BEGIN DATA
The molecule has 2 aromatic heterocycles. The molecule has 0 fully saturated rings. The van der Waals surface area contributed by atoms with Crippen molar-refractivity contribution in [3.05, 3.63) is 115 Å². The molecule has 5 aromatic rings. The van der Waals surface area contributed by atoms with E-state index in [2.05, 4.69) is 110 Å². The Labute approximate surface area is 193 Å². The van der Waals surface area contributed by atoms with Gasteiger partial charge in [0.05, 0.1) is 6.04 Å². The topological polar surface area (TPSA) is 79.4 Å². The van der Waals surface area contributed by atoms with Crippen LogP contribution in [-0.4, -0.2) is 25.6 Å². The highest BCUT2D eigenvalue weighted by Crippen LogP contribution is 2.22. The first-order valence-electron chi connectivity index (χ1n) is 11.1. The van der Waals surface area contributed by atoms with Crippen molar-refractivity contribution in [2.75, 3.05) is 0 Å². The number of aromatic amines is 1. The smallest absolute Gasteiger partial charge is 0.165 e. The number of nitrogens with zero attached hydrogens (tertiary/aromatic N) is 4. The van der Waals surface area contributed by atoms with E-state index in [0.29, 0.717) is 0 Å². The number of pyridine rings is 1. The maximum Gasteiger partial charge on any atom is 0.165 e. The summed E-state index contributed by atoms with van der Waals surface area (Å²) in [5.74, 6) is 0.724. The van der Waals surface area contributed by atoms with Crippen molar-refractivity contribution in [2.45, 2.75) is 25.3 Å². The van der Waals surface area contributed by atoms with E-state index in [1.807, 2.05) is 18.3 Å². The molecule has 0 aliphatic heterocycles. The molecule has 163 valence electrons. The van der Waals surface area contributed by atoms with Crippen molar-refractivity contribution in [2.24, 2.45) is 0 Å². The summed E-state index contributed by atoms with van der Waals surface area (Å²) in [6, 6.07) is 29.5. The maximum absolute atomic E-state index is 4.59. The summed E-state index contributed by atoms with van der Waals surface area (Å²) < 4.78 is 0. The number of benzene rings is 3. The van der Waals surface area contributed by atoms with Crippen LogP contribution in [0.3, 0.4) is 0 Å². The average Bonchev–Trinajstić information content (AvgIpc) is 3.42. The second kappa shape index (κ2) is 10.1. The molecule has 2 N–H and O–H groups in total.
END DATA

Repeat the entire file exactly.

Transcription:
The molecule has 2 aromatic heterocycles. The molecule has 0 fully saturated rings. The van der Waals surface area contributed by atoms with Crippen molar-refractivity contribution in [3.05, 3.63) is 115 Å². The molecule has 5 aromatic rings. The van der Waals surface area contributed by atoms with E-state index in [2.05, 4.69) is 110 Å². The Labute approximate surface area is 193 Å². The van der Waals surface area contributed by atoms with Gasteiger partial charge in [0.05, 0.1) is 6.04 Å². The topological polar surface area (TPSA) is 79.4 Å². The van der Waals surface area contributed by atoms with Crippen LogP contribution in [-0.4, -0.2) is 25.6 Å². The highest BCUT2D eigenvalue weighted by Crippen LogP contribution is 2.22. The first-order valence-electron chi connectivity index (χ1n) is 11.1. The van der Waals surface area contributed by atoms with Crippen molar-refractivity contribution in [2.75, 3.05) is 0 Å². The number of aromatic amines is 1. The smallest absolute Gasteiger partial charge is 0.165 e. The number of nitrogens with zero attached hydrogens (tertiary/aromatic N) is 4. The van der Waals surface area contributed by atoms with E-state index in [0.29, 0.717) is 0 Å². The number of pyridine rings is 1. The maximum Gasteiger partial charge on any atom is 0.165 e. The summed E-state index contributed by atoms with van der Waals surface area (Å²) in [5.74, 6) is 0.724. The van der Waals surface area contributed by atoms with Crippen molar-refractivity contribution in [2.45, 2.75) is 25.3 Å². The van der Waals surface area contributed by atoms with E-state index in [1.807, 2.05) is 18.3 Å². The molecule has 0 aliphatic heterocycles. The molecule has 163 valence electrons. The van der Waals surface area contributed by atoms with Crippen molar-refractivity contribution in [2.24, 2.45) is 0 Å². The summed E-state index contributed by atoms with van der Waals surface area (Å²) in [6, 6.07) is 29.5. The maximum absolute atomic E-state index is 4.59. The summed E-state index contributed by atoms with van der Waals surface area (Å²) < 4.78 is 0. The number of benzene rings is 3. The van der Waals surface area contributed by atoms with Crippen LogP contribution in [0.3, 0.4) is 0 Å². The average Bonchev–Trinajstić information content (AvgIpc) is 3.42. The second kappa shape index (κ2) is 10.1. The molecule has 2 N–H and O–H groups in total.